Stephen Glover: Even the young were bemused by this extraordinary media hysteria
Monday 06 July 2009
Not since Princess Diana died have the media gone so wild. The death of Michael Jackson has provoked much breathless coverage on the BBC and commercial channels, in the qualities and the tabloids. Every aspect of his childhood, career and dying has been exhaustively examined.
Here is a question. Can you, after all this mind-numbing coverage, name five songs sung by Jackson during his long career? I can’t. Even if you can, I wonder whether you could have done so two weeks ago. There will be a few expert Jackson fans who can tell us what he ate for breakfast in Neverland, but most of us didn’t know very much about him and, if we are honest, did not care all that much.
Ask your children, parents, grandparents, aunts, uncles, employees or boss – and I expect you’ll encounter a vague sense of goodwill towards Jackson but seldom outright enthusiasm. We may have known there had been some unresolved scandals involving children. We may have heard there were problems about money. We were probably aware that his face had been horribly disfigured by plastic surgery. He was a phenomenon of sorts, but hardly to be compared, in the annals of popular culture, with Elvis or the Beatles or the Rolling Stones.
And yet BBC television bulletins on the day after his death gave much more than half their airtime to Michael Jackson. The BBC and Channel 4 threw together special programmes about his life. On Radio Four’s Today programme it was suggested that he ranked alongside Beethoven and Mozart. The qualities treated his passing as a major event. As for the red-tops, they were in Diana-mode, with The Sun leading the way, for the most part forgetting its former concerns about Jacko’s alleged paedophilia.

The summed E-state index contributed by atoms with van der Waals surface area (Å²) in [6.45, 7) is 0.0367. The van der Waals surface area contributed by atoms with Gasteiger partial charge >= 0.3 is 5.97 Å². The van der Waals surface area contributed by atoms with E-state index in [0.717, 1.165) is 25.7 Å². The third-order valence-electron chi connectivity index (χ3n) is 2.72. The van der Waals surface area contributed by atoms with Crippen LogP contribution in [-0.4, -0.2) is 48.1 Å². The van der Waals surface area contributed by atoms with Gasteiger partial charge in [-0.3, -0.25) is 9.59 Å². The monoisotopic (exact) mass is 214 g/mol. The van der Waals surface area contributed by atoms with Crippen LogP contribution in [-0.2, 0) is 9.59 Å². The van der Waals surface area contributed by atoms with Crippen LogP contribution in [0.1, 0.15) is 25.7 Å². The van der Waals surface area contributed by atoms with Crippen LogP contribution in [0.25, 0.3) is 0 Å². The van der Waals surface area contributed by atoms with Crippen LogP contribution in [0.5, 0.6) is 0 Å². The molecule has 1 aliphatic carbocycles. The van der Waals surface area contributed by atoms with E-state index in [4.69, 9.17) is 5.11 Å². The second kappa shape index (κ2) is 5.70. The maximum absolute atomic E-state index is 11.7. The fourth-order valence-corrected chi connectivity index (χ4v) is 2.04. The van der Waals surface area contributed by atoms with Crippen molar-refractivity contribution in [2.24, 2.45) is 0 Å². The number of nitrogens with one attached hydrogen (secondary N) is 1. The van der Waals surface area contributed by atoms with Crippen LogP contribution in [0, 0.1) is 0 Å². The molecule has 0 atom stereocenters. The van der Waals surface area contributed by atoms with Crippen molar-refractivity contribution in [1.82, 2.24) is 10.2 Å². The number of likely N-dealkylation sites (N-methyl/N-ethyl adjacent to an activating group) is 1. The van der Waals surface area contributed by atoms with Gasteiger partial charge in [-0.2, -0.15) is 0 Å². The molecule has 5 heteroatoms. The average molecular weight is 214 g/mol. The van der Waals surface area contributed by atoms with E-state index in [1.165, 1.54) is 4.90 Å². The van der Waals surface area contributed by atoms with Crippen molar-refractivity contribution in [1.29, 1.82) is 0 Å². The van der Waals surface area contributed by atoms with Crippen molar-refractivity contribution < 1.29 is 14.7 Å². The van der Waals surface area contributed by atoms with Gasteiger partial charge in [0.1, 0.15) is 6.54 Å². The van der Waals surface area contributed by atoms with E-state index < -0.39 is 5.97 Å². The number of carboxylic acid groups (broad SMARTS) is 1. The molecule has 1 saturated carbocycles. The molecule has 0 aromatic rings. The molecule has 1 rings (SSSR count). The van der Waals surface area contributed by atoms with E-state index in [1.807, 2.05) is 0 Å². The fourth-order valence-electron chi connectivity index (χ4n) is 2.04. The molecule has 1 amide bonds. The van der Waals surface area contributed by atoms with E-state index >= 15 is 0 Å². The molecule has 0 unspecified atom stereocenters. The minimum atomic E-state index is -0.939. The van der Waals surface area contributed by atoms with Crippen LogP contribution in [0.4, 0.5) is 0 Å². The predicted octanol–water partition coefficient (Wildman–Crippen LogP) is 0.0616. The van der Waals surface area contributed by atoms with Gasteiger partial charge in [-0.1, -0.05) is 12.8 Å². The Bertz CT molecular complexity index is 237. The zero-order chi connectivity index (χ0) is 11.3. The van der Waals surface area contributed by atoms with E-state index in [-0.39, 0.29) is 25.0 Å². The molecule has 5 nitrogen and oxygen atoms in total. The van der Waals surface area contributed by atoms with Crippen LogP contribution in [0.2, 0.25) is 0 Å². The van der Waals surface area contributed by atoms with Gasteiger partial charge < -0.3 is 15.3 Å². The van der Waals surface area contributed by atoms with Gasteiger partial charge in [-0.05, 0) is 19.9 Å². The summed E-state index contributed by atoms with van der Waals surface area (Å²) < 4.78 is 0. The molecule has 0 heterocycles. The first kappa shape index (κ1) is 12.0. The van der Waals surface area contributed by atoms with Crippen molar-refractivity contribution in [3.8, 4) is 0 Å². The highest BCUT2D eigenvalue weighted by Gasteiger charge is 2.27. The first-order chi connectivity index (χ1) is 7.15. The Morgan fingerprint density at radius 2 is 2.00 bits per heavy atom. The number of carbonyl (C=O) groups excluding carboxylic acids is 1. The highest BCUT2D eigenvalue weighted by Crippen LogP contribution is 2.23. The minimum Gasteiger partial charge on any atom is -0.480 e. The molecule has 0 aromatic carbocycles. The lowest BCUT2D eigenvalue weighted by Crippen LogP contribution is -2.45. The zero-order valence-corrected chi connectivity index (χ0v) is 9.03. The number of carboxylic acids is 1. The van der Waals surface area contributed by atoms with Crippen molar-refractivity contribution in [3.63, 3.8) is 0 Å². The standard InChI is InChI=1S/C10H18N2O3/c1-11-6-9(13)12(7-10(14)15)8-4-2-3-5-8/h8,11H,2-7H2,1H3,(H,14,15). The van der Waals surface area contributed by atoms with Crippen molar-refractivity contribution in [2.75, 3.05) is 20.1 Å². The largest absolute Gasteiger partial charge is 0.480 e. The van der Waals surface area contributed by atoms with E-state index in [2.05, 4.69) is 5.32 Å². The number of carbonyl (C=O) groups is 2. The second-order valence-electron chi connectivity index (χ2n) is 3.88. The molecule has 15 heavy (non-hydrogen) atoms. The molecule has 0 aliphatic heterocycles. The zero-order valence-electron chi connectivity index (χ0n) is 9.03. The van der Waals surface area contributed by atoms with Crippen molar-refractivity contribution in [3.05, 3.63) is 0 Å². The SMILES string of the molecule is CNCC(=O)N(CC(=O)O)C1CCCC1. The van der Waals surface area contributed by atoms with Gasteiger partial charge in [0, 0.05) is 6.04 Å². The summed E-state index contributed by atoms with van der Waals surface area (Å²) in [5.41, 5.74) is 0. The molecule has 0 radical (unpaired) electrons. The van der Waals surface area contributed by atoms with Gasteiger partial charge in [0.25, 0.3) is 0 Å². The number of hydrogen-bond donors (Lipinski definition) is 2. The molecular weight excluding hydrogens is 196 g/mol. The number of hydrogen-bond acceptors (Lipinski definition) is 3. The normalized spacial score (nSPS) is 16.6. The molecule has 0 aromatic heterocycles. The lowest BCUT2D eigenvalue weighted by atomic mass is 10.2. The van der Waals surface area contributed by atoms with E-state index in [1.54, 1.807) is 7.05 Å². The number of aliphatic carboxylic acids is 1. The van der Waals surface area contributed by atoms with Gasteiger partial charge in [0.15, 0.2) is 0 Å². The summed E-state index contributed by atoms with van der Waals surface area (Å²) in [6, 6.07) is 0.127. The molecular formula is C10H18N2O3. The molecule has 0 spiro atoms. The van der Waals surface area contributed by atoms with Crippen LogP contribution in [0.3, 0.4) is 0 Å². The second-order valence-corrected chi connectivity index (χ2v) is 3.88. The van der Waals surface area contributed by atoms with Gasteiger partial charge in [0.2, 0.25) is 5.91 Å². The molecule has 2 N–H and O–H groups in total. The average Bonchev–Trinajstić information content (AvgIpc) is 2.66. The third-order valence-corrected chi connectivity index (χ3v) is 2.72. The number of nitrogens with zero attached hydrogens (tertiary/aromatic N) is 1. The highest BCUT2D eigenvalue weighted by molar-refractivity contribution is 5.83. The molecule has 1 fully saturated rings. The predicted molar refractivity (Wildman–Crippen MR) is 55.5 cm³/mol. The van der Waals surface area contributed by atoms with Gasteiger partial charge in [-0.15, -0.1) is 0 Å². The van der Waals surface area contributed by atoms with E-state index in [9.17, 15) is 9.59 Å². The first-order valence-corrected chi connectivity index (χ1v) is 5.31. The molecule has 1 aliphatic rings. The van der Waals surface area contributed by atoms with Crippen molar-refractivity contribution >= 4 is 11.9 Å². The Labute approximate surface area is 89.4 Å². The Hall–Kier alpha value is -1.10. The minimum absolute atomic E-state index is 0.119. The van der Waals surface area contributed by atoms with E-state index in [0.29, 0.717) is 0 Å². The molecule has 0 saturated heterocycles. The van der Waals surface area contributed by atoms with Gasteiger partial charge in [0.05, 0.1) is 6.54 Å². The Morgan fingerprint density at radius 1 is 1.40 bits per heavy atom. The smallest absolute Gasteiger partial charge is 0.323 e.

All this shows that there are no longer any British newspapers which are condescending towards supposed heroes of popular culture. The Washington Post and The New York Times carried news of Jackson’s death quite prominently, but retained a sense of proportion. Not so the hysterical London Times, which covered the whole of its front page with the story, and the following day produced a special 16-page supplement.
I acknowledge it was a fascinating story. Jackson had an interesting and sometimes tragic life, and died in mysterious circumstances. He was obviously a hugely talented man.
But was he a great one? One might expect The Sun and the Daily Mirror to go over the top, but when the BBC and The Times and The Guardian respond with the same sense of awed reverence that they displayed nearly 45 years ago when Winston Churchill – a truly great man – died, one begins to fear for our culture.
I realise the media are desperate to connect with “yoof”, but Jackson was hardly a hero to the young, who, in my experience, were rather bemused by the hysteria. I don’t believe many Times readers yearned for a special supplement about the man. I even question whether Sun readers, who were forced to endure Jackson “splashes” every day last week, wanted so much wall-to-wall coverage. The paper privately claims a 10 per cent lift in circulation on the day after Jackson’s death, but by the middle of last week the effect was dying out. Other newspapers claim much smaller, and less long-lasting, increases.